Federal Contractor Ban on Anti-Gay Discrimination Prepped; Meanwhile, ENDA Dies Again


Making sure gays are not left out of incredibly wasteful spending projects.
Credit: Tony Webster / photo on flickr

The Department of Labor has announced its rule change for federal contractors that will prohibit them from discriminating against employees on the basis of sexual orientation and gender identity. The rule will go into effect in 120 days and also requires contractors to add sexual orientation and gender identity to their equal opportunity statements when they advertise positions.

The new rule does not require that contractors set up quotas or collect statistical data on the basis of the two categories. It also does not change the exemptions for religious organizations that have federal contracts. BuzzFeed has the order posted here for anybody who wants to read it (nobody wants to read it, but just in case).

Meanwhile, as everybody probably expected, last-minute efforts by Rep. Jared Polis (D-Colo.) to get the Employment Non-Discrimination Act (ENDA) rushed through Congress have failed. This would be the legislation that would outlaw private discrimination against gay and transgender employees at most workplaces, not just those with federal contracts, and has failed to pass for years now. Polis tried to push it through as an amendment to a defense authorization bill, but it didn't fly, and according to the Washington Blade, he wasn't even at the House Rules Committee meeting meeting when it came up, even though he's a member.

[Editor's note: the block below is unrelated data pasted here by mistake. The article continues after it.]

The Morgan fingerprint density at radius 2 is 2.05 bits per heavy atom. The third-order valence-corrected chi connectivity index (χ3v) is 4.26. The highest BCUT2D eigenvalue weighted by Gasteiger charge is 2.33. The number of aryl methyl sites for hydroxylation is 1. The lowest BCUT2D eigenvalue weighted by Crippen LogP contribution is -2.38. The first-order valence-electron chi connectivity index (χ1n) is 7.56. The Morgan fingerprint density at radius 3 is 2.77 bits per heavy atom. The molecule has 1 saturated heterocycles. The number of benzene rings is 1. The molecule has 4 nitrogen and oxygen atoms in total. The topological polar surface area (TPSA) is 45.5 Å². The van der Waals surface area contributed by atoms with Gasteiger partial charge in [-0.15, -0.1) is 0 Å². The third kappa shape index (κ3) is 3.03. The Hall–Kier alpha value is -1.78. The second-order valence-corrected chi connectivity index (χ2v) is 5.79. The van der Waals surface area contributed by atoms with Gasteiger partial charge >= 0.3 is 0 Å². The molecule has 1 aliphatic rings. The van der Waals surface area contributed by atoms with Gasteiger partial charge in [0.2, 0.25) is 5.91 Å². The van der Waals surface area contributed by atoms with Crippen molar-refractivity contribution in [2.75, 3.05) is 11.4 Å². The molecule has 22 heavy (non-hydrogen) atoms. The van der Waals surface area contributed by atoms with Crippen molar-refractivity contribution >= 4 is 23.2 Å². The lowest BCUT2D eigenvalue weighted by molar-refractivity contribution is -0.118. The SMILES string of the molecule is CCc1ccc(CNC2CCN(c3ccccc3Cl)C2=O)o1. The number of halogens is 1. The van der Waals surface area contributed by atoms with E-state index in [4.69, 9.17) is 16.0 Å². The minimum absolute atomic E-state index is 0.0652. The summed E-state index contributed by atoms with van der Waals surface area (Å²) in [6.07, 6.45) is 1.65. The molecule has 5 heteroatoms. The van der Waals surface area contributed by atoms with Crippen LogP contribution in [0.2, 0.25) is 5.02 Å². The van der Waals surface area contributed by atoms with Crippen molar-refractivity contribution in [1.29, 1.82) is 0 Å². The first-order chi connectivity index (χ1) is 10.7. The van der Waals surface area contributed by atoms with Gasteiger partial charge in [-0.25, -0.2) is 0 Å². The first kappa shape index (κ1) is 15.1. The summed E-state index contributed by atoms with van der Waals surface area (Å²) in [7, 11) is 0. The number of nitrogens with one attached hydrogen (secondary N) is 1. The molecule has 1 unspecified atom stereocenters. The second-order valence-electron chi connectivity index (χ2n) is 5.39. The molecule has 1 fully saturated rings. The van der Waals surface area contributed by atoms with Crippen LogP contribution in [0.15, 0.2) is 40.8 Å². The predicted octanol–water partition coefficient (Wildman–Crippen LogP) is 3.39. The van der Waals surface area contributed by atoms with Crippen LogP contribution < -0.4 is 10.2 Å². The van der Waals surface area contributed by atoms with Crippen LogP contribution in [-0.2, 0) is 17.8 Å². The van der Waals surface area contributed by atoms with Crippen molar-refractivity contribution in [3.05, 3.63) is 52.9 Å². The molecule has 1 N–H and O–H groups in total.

The Blade suspects ENDA will get end up adrift in the Republican wave taking control of Congress and will see little movement during the next term, even though it has some GOP supporters:

Last year, the Senate passed a version of ENDA on a bipartisan basis by a 64-32 vote, but the House never brought up the measure for a vote and is set to adjourn by Dec. 11. It's unlikely the bill will come up when Congress reconvenes for the 114th Congress given major election wins by Republican on Election Day.

The version of ENDA with which Polis tried to amend the defense bill had a religious exemption along the lines of Title VII of the Civil Rights Act of 1964, a Polis aide said. Unlike the version of ENDA the Senate passed last year, the Polis measure would bar LGBT discrimination at religious-affiliated businesses for non-ministerial positions.

I don't imagine ENDA passing without strong exception for religiously affiliated businesses. Not that I support ENDA anyway—read my concerns about what it means for freedom of association here.

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